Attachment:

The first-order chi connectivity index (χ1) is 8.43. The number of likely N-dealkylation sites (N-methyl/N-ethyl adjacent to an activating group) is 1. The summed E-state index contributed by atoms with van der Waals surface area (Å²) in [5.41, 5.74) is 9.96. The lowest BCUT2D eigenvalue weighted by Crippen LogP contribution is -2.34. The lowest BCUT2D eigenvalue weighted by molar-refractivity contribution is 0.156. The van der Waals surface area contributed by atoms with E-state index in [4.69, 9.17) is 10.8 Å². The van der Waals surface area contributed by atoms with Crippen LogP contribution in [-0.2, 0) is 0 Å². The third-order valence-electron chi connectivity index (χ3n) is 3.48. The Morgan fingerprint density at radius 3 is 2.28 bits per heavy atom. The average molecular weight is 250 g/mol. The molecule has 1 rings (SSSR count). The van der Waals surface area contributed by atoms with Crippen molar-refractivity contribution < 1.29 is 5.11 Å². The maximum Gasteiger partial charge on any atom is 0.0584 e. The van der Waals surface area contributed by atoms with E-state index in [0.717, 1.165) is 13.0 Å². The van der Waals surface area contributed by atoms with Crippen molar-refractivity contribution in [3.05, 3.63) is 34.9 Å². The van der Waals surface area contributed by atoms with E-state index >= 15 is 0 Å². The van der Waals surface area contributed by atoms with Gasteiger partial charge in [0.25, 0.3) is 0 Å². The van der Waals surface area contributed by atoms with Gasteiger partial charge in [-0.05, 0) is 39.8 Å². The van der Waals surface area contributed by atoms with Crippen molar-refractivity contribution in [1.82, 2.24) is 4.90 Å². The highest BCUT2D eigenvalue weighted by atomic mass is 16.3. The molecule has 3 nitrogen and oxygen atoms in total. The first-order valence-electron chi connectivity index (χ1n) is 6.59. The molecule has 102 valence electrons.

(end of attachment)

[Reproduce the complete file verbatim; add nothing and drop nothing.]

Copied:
The first-order chi connectivity index (χ1) is 8.43. The number of likely N-dealkylation sites (N-methyl/N-ethyl adjacent to an activating group) is 1. The summed E-state index contributed by atoms with van der Waals surface area (Å²) in [5.41, 5.74) is 9.96. The lowest BCUT2D eigenvalue weighted by Crippen LogP contribution is -2.34. The lowest BCUT2D eigenvalue weighted by molar-refractivity contribution is 0.156. The van der Waals surface area contributed by atoms with E-state index in [4.69, 9.17) is 10.8 Å². The van der Waals surface area contributed by atoms with Crippen LogP contribution in [-0.2, 0) is 0 Å². The third-order valence-electron chi connectivity index (χ3n) is 3.48. The Morgan fingerprint density at radius 3 is 2.28 bits per heavy atom. The average molecular weight is 250 g/mol. The molecule has 1 rings (SSSR count). The van der Waals surface area contributed by atoms with Crippen molar-refractivity contribution < 1.29 is 5.11 Å². The maximum Gasteiger partial charge on any atom is 0.0584 e. The van der Waals surface area contributed by atoms with E-state index in [0.717, 1.165) is 13.0 Å². The van der Waals surface area contributed by atoms with Crippen molar-refractivity contribution in [3.05, 3.63) is 34.9 Å². The van der Waals surface area contributed by atoms with E-state index >= 15 is 0 Å². The van der Waals surface area contributed by atoms with Gasteiger partial charge in [0.25, 0.3) is 0 Å². The van der Waals surface area contributed by atoms with Gasteiger partial charge in [-0.05, 0) is 39.8 Å². The van der Waals surface area contributed by atoms with Crippen molar-refractivity contribution in [1.82, 2.24) is 4.90 Å². The highest BCUT2D eigenvalue weighted by atomic mass is 16.3. The molecule has 3 nitrogen and oxygen atoms in total. The first-order valence-electron chi connectivity index (χ1n) is 6.59. The molecule has 102 valence electrons.